Second Probable Case of Monkeypox Identified on Oʻahu
The Hawaiʻi Department of Health has identified one additional probable case of monkeypox in a Hawaiʻi resident.
The individual is an adult Oʻahu resident who had close contact with the first probable case, according to a press release from the DOH Wednesday. The individual presented with symptoms consistent with monkeypox.
Testing completed by the State Laboratories Division detected orthopoxvirus—monkeypox is a type of orthopoxvirus. Confirmatory testing for both cases is pending with the U.S. Centers for Disease Control and Prevention.
“While the risk for most Hawaiʻi residents remains low, we urge individuals with symptoms consistent with monkeypox to contact their healthcare provider,” said Deputy State Epidemiologist Dr. Nathan Tan. “We continue to work closely with providers, federal agencies, and the community as we respond to these cases.”
Monkeypox is a rare disease caused by the monkeypox virus. Infection begins with flu-like symptoms such as fever, headache, muscle aches, chills, exhaustion, and swollen lymph nodes. The infection progresses to a rash or sores, often on the hands, feet, chest, face, or genitals. Individuals generally become ill within 21 days of exposure.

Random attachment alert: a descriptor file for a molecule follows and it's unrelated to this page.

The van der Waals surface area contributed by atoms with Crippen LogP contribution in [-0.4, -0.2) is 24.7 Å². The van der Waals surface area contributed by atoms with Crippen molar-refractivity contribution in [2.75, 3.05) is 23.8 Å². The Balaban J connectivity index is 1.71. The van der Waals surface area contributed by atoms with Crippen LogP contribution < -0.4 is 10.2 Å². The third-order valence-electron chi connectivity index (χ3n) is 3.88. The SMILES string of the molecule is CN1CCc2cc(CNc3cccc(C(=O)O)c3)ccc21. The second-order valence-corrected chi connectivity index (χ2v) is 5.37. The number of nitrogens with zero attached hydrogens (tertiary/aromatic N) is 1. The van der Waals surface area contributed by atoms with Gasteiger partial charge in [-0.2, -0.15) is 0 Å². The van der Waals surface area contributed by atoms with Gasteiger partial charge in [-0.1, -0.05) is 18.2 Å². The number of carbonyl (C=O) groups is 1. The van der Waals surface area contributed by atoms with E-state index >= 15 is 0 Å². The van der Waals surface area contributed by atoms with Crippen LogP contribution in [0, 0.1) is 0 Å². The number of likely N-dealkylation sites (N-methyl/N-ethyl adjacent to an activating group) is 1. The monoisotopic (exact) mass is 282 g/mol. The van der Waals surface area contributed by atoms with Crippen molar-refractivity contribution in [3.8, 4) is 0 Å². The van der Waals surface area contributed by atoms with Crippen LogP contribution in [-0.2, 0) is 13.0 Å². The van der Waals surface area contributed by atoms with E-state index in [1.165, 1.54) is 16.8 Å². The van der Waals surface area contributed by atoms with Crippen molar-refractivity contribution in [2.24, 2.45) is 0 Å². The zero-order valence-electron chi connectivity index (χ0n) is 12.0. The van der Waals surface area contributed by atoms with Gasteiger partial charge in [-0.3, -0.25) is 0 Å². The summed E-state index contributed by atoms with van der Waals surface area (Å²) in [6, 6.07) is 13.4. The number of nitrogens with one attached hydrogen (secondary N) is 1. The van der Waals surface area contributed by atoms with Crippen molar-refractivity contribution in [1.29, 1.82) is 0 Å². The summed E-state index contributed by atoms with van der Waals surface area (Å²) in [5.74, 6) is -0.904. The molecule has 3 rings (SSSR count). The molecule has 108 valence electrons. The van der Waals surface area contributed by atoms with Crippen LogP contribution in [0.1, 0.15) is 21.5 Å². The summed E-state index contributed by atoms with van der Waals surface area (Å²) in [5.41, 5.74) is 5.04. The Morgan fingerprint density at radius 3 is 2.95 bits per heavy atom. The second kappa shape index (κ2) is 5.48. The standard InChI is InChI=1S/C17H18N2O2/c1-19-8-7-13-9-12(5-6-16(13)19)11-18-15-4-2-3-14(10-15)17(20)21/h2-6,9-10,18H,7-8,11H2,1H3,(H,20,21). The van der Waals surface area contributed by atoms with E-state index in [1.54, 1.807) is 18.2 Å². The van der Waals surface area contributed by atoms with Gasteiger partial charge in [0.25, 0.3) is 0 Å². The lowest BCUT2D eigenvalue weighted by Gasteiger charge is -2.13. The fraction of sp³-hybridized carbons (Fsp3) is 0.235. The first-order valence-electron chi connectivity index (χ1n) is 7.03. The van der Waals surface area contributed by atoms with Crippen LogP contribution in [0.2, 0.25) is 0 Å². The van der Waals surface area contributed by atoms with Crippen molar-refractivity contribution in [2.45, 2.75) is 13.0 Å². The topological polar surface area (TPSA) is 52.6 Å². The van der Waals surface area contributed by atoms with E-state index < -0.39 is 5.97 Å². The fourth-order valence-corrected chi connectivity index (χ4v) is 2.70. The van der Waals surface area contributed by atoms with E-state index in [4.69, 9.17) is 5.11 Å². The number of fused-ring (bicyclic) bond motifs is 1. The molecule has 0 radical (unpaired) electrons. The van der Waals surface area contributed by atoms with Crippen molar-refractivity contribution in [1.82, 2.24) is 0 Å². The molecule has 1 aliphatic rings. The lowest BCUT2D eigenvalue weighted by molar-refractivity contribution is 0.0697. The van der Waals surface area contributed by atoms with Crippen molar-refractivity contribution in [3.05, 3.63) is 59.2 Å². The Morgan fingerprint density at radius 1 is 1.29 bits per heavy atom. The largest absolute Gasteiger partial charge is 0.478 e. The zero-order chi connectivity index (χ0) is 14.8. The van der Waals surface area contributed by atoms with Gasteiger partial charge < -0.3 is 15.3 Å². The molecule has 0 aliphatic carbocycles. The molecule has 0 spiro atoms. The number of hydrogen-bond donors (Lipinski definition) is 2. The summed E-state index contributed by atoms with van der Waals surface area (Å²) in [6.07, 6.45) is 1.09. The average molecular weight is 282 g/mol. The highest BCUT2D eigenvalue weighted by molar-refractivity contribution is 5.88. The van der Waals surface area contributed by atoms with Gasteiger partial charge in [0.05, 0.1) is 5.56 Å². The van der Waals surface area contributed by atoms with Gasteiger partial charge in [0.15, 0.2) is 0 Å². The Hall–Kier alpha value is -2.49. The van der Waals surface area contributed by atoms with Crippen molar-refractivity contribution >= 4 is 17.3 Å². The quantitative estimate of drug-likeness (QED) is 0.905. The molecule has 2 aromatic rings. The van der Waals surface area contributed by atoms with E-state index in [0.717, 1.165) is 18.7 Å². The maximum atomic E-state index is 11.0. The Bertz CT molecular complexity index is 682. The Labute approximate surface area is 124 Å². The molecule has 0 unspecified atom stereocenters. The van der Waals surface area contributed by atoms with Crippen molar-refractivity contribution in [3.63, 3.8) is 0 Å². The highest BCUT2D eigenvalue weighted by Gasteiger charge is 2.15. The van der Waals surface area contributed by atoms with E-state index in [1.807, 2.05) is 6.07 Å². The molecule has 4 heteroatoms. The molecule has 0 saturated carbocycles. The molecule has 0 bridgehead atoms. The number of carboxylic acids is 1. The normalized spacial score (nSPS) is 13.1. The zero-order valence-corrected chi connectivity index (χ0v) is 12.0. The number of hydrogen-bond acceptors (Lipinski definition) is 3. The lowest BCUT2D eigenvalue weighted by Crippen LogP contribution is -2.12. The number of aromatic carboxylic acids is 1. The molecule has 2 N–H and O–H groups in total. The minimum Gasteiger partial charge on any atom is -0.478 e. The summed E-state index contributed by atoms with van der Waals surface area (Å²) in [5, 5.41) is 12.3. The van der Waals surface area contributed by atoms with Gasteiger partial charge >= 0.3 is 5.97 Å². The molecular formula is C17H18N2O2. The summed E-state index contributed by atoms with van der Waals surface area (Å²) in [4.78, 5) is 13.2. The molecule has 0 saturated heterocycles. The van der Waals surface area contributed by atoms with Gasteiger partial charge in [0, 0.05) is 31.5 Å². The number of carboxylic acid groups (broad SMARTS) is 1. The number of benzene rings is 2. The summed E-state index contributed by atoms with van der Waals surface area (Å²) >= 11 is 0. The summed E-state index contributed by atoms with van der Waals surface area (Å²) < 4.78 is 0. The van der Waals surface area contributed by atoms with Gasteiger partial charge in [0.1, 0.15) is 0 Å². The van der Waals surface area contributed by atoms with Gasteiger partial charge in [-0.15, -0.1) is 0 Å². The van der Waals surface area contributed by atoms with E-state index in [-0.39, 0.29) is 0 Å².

Monkeypox can spread through close, prolonged contact with an infected person or animal. This includes direct contact with body fluids, lesion material, or items used by someone with monkeypox. Monkeypox can be spread through large respiratory droplets. These droplets generally cannot travel more than a few feet, so prolonged face-to-face contact is required.
Nationally, the CDC has reported that many cases have been among gay, bisexual, and other men who have sex with men or those who recently traveled abroad or to the continental United States. However, anyone who has been in close contact with someone with monkeypox is at higher risk of infection, regardless of a person’s gender, sexual orientation, or travel history.
Individuals with symptoms consistent with monkeypox infection should immediately contact their healthcare provider.
Healthcare providers should immediately report suspected cases to DOH. Providers should be alert for patients who have rash illnesses consistent with monkeypox, especially in those with a recent travel history to areas reporting monkeypox cases and regardless of gender or sexual orientation. Providers can click here to read DOH’s June 3 medical advisory for more detailed guidance.